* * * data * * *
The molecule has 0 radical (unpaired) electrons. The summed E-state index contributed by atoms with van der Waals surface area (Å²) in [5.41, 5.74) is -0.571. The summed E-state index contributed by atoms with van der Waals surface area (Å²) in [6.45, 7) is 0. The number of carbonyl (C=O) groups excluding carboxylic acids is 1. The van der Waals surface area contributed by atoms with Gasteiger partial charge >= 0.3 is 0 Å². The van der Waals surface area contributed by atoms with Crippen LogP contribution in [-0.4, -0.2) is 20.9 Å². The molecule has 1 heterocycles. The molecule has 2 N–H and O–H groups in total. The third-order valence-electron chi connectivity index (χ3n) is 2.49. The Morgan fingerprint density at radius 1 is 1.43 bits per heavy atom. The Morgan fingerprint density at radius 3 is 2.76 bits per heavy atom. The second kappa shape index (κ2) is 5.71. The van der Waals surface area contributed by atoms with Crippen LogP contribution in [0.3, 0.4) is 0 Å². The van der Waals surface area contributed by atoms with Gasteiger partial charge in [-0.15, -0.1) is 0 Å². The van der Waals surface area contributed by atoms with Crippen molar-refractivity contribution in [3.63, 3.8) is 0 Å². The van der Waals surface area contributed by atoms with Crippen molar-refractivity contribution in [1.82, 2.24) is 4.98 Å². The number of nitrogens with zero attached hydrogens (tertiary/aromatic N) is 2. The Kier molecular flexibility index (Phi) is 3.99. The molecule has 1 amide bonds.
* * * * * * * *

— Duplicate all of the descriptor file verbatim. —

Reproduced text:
The molecule has 0 radical (unpaired) electrons. The summed E-state index contributed by atoms with van der Waals surface area (Å²) in [5.41, 5.74) is -0.571. The summed E-state index contributed by atoms with van der Waals surface area (Å²) in [6.45, 7) is 0. The number of carbonyl (C=O) groups excluding carboxylic acids is 1. The van der Waals surface area contributed by atoms with Gasteiger partial charge >= 0.3 is 0 Å². The van der Waals surface area contributed by atoms with Crippen LogP contribution in [-0.4, -0.2) is 20.9 Å². The molecule has 1 heterocycles. The molecule has 2 N–H and O–H groups in total. The third-order valence-electron chi connectivity index (χ3n) is 2.49. The Morgan fingerprint density at radius 1 is 1.43 bits per heavy atom. The Morgan fingerprint density at radius 3 is 2.76 bits per heavy atom. The second kappa shape index (κ2) is 5.71. The van der Waals surface area contributed by atoms with Crippen LogP contribution in [0.3, 0.4) is 0 Å². The van der Waals surface area contributed by atoms with Gasteiger partial charge in [-0.15, -0.1) is 0 Å². The van der Waals surface area contributed by atoms with Crippen molar-refractivity contribution in [3.63, 3.8) is 0 Å². The van der Waals surface area contributed by atoms with Crippen molar-refractivity contribution in [1.82, 2.24) is 4.98 Å². The number of nitrogens with zero attached hydrogens (tertiary/aromatic N) is 2. The Kier molecular flexibility index (Phi) is 3.99. The molecule has 1 amide bonds.